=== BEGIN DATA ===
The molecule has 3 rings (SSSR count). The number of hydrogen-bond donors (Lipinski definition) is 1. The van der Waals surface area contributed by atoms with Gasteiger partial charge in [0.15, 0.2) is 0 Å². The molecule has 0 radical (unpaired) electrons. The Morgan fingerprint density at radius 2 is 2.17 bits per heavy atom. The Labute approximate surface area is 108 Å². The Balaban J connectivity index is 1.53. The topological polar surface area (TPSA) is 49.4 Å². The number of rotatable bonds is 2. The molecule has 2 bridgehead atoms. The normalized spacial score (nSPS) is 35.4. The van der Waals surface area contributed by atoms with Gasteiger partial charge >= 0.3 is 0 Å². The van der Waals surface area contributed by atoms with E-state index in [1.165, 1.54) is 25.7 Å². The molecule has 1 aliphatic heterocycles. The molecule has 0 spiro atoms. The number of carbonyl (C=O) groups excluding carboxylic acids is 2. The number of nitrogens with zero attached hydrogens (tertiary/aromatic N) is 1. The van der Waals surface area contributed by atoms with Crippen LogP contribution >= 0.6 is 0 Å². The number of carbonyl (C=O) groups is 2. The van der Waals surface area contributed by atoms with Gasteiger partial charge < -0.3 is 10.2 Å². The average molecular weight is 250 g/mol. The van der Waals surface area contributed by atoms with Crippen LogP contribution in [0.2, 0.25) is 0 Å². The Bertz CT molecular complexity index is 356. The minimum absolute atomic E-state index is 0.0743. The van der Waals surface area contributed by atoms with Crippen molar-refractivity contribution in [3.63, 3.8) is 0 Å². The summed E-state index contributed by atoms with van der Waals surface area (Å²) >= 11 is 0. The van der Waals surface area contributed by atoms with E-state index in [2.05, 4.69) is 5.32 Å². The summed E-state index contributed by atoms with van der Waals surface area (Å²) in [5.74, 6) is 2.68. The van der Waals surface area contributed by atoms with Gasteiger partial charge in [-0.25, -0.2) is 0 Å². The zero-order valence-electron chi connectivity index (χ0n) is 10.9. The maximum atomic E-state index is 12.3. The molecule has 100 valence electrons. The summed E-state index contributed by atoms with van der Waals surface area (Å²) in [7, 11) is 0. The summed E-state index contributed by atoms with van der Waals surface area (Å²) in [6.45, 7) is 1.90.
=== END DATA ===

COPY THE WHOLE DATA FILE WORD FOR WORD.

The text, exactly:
The molecule has 3 rings (SSSR count). The number of hydrogen-bond donors (Lipinski definition) is 1. The van der Waals surface area contributed by atoms with Gasteiger partial charge in [0.15, 0.2) is 0 Å². The molecule has 0 radical (unpaired) electrons. The Morgan fingerprint density at radius 2 is 2.17 bits per heavy atom. The Labute approximate surface area is 108 Å². The Balaban J connectivity index is 1.53. The topological polar surface area (TPSA) is 49.4 Å². The number of rotatable bonds is 2. The molecule has 2 bridgehead atoms. The normalized spacial score (nSPS) is 35.4. The van der Waals surface area contributed by atoms with Gasteiger partial charge >= 0.3 is 0 Å². The van der Waals surface area contributed by atoms with E-state index in [1.165, 1.54) is 25.7 Å². The molecule has 1 aliphatic heterocycles. The molecule has 0 spiro atoms. The number of carbonyl (C=O) groups excluding carboxylic acids is 2. The number of nitrogens with zero attached hydrogens (tertiary/aromatic N) is 1. The van der Waals surface area contributed by atoms with Crippen LogP contribution >= 0.6 is 0 Å². The number of carbonyl (C=O) groups is 2. The van der Waals surface area contributed by atoms with Gasteiger partial charge < -0.3 is 10.2 Å². The average molecular weight is 250 g/mol. The van der Waals surface area contributed by atoms with Crippen LogP contribution in [0.2, 0.25) is 0 Å². The Bertz CT molecular complexity index is 356. The minimum absolute atomic E-state index is 0.0743. The van der Waals surface area contributed by atoms with Crippen molar-refractivity contribution in [3.63, 3.8) is 0 Å². The summed E-state index contributed by atoms with van der Waals surface area (Å²) >= 11 is 0. The van der Waals surface area contributed by atoms with E-state index in [2.05, 4.69) is 5.32 Å². The summed E-state index contributed by atoms with van der Waals surface area (Å²) in [5.74, 6) is 2.68. The van der Waals surface area contributed by atoms with Gasteiger partial charge in [-0.25, -0.2) is 0 Å². The zero-order valence-electron chi connectivity index (χ0n) is 10.9. The maximum atomic E-state index is 12.3. The molecule has 100 valence electrons. The summed E-state index contributed by atoms with van der Waals surface area (Å²) in [7, 11) is 0. The summed E-state index contributed by atoms with van der Waals surface area (Å²) in [6.45, 7) is 1.90.